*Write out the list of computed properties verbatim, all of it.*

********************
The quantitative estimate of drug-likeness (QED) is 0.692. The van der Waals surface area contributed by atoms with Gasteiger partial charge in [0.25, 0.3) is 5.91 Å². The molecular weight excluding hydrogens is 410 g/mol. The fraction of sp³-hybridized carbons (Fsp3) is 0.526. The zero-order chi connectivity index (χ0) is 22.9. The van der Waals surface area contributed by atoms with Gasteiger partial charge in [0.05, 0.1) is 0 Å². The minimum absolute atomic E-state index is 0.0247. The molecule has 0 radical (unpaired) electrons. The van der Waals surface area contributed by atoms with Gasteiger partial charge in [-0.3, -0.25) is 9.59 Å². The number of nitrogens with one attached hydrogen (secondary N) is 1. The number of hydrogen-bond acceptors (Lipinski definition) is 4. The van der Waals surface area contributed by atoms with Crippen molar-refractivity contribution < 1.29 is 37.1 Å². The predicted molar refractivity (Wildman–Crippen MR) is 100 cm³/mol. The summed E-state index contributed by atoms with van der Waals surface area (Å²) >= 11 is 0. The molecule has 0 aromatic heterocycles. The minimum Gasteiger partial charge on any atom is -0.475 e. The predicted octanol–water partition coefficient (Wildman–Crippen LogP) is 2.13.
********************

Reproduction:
The quantitative estimate of drug-likeness (QED) is 0.692. The van der Waals surface area contributed by atoms with Gasteiger partial charge in [0.25, 0.3) is 5.91 Å². The molecular weight excluding hydrogens is 410 g/mol. The fraction of sp³-hybridized carbons (Fsp3) is 0.526. The zero-order chi connectivity index (χ0) is 22.9. The van der Waals surface area contributed by atoms with Gasteiger partial charge in [0.05, 0.1) is 0 Å². The minimum absolute atomic E-state index is 0.0247. The molecule has 0 radical (unpaired) electrons. The van der Waals surface area contributed by atoms with Gasteiger partial charge in [-0.3, -0.25) is 9.59 Å². The number of nitrogens with one attached hydrogen (secondary N) is 1. The number of hydrogen-bond acceptors (Lipinski definition) is 4. The van der Waals surface area contributed by atoms with Crippen molar-refractivity contribution < 1.29 is 37.1 Å². The predicted molar refractivity (Wildman–Crippen MR) is 100 cm³/mol. The summed E-state index contributed by atoms with van der Waals surface area (Å²) >= 11 is 0. The molecule has 0 aromatic heterocycles. The minimum Gasteiger partial charge on any atom is -0.475 e. The predicted octanol–water partition coefficient (Wildman–Crippen LogP) is 2.13.